Showing Up Is Overrated. Necessary But Not Nearly Sufficient. Can Taking An "Interest" In What You Do Enhance Performance?

Seth Godin has a short but powerful blog post today titled "Beyond Showing Up" I thought I would share here with a few remarks as the quote pertains to cops.

"You've probably got that part nailed. Butt in seat, smile on your face. We often run into people who understand their job to be showing up on time to do the work that's assigned. We've moved way beyond that now. Showing up and taking notes isn't your job. Your job is to surprise and delight and to change the agenda. Your job is to escalate, reset expectations and make us delighted that you are part of the team. Showing up is overrated. Necessary but not nearly sufficient."~Seth Godin


This short post got me to thinking about a reoccurring topic that has been on my mind since my good friend Scott Shipman brought up the word "INTEREST" and how it pertains to driving insight, imagination and initiative a few months ago in an email thread. Insight, imagination and initiative are crucial to us being able to see the situation for what it is which drives the decison we make and actions we take. Interest in a tactical problem or any situation hightens our senses, which makes us more observant and hence more situationally aware. This also allows us to use our past experience and creative abilities to apply tactics that help us gain an advanatge and seize the initiative to a host of problems.

I won't speak for Seth Godin but his words remind me of the power "INTEREST" has on how we perform the job we do. Interest in policing for example means more than showing up, going to roll call and then waiting for calls for service. It does mean we take advantage of downtime to connect with the public, to follow-up on un-resolved cases, to look for evolving problems and threats, to critique ourselves in an effort to become more effective. For example: When it comes to officer safety, interest means doing more than talking about, manning, back-up and overtime issues and instead should mean we discuss how we work shorthanded, ill-equipped, and develop more sound tactics, policy and procedures that fit what our resources are. We also work through these problems, with organized planning and discussions and use tactical decision games or tabletops. We should also be using shift debrief and after action reviews to identify any lessons learned day-to-day. If there is a problem effecting the community we reach out to resolve it or even prevent it by taking the initiative to do so.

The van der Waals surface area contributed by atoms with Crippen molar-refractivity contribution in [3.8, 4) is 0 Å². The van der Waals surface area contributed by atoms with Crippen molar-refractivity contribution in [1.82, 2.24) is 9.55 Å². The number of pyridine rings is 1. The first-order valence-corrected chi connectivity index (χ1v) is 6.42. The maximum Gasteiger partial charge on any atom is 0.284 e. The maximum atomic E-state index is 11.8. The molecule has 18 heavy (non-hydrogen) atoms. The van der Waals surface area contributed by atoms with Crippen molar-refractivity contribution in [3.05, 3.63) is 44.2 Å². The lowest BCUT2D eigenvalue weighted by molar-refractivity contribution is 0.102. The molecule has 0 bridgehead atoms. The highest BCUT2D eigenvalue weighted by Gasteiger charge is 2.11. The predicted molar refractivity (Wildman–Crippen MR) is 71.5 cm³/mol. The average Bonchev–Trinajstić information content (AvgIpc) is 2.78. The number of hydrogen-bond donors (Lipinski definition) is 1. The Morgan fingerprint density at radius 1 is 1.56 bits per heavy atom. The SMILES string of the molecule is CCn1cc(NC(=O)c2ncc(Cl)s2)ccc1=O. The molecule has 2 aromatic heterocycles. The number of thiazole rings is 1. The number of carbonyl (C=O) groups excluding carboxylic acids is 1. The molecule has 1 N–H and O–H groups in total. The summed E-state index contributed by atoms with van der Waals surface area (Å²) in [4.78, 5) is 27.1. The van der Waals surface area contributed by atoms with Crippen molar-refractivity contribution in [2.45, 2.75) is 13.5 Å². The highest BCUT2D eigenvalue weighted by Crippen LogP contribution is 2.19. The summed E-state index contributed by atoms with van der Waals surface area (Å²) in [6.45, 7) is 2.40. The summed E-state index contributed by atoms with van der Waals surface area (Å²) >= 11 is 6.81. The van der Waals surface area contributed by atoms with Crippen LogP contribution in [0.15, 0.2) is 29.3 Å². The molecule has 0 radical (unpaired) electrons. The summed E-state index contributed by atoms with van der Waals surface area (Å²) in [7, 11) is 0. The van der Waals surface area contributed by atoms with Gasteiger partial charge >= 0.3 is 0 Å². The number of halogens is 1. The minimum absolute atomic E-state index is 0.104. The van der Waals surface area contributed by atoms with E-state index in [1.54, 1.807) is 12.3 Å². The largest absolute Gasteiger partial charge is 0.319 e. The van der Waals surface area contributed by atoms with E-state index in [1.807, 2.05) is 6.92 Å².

Interest in the problem, or crisis on the street, or an internal problems within the organization and how it works, its effectiveness at working together, it processes, policies and procedures, interest in any situation, or set of circumstances gives us a better chance to successfully BE the types of cops we want to be and to DO the type of job we know we are capable of. Interest helps us see the situation for what it is and hence we explore it more deeply and come up with problem solving solutions, tactics, etc, that make sense, to the given situation. How much safer would we cops be? How much more effective would we be handling crisis situations? How much better at tactical responses and approaches to scenes would we be and how many ambushes would this prevent? How much better would we cops be at handling traffic stops? How many less cops being killed in the line of duty would there be? How much better would training to deal with these types of issues be? Taking an interest in what you do can make the difference?

As Seth Godin mentions; Showing up is overrated. Necessary but not sufficient. Take an interest in what you do, and go beyond showing up, the benefits of doing so will certainly make a difference you can be proud of.

Stay Oriented!